Earl and Duke Streets:
the Bullstake Close barrier will hold back flood water until it is overtopped. DONE, 2009

Thames Water and Oxford City have installed special valves which, when flooding threatens, can be closed to isolate the drains in Earl and Duke Streets from other local drains, taking the pressure off them. DONE, 2009

there are permanent pumps in Earl Street, installed by Oxford City (?) to pump accumulating floodwater away into the floodplain to the south. DONE, 2004

the gullies in the street have been altered so that that all now feed into the pumps, so enabling the pumps to work more effectively. DONE, 2010

a culvert has been installed by Oxfordshire County Council at the end of Duke Street and out into the floodplain to the south. This is to provide a route out for water running down Earl Street from the Botley Road. To streamline the flow of this water the pavement has been rounded off where Earl Street connects via an alley into Duke Street. DONE, 2009

a road and pavement hump built by Oxfordshire County Council across the Botley Road end of Earl Street to stop floodwater flowing down the street (until it is overtopped). PLANNED FOR 2010

a barrier across the path leading into the southern end of Duke Street to prevent water flowing into the street from Bulstake Stream which it has done in the past. UNDER CONSIDERATION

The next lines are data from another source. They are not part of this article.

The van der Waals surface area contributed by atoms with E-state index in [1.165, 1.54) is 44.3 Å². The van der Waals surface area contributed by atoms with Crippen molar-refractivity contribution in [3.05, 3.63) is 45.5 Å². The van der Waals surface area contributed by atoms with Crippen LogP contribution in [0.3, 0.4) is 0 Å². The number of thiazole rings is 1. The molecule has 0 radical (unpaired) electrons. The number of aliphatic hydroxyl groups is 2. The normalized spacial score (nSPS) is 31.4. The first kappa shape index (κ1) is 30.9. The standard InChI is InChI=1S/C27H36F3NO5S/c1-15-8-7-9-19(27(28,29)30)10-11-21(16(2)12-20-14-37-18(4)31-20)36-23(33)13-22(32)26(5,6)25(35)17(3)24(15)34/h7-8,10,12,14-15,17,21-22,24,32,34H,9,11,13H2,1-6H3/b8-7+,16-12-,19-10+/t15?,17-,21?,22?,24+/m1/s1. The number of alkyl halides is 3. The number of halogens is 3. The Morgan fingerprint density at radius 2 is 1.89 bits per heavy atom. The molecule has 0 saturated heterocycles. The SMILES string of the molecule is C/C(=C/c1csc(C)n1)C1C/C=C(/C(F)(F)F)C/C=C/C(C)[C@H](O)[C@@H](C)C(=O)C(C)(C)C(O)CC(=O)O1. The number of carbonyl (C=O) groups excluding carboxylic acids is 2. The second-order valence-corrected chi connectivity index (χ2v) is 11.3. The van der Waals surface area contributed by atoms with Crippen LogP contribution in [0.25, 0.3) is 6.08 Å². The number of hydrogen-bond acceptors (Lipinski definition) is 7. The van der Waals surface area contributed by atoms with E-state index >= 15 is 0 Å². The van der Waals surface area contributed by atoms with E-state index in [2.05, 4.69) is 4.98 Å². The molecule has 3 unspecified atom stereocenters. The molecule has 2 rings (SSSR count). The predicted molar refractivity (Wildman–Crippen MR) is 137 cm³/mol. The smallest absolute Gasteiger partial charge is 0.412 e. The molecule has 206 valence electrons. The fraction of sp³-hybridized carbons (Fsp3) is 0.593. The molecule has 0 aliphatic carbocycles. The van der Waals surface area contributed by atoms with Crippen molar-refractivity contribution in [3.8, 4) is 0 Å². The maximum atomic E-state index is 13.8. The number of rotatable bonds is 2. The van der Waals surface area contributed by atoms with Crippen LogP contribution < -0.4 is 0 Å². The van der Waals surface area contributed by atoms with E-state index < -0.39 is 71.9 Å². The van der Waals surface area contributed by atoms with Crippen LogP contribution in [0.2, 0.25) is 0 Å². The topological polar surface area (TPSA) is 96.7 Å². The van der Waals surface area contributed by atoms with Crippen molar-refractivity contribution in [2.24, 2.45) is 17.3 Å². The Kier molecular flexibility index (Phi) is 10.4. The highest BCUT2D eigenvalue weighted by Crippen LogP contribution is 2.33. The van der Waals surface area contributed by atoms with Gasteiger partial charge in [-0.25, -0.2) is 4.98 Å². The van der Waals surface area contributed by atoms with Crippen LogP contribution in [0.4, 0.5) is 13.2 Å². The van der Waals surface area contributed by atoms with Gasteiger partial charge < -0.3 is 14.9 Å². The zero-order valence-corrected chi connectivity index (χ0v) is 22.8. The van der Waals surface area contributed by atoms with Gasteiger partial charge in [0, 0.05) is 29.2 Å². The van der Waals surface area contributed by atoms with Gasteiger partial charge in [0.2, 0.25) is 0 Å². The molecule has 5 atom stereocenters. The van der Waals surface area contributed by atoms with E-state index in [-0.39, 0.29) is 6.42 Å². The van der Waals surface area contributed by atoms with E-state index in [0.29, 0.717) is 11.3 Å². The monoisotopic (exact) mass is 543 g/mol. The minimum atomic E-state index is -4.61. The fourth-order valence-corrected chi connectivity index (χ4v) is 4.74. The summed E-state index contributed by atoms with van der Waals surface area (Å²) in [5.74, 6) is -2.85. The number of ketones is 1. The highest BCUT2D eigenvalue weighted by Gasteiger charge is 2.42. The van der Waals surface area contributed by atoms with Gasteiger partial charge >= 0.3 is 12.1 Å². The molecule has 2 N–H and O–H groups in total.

the City Council has suggested that residents at the southern end of the east side of Duke Street might like to consider property level defences for their houses. Property level defences means floodgates for doors and sealing off airbricks. If everyone got together and did this, this would make a barrier to stop water flowing into and through these houses from Bulstake Stream. This would directly protect the individual houses and, indirectly, their neighbours. It is possible that grants may be available to help with the costs of this, though current cuts mean this is uncertain. RESIDENTS WILL DECIDE WHETHER THEY ARE INTERESTED.

last but not least, providing an alternative route for floodwater in the Botley Road to get away downstream to the south. In the past it has flowed down Earl Street like a river. The alternative route proposed is down Lamarsh RoadUNDER ACTIVE AND URGENT CONSIDERATION.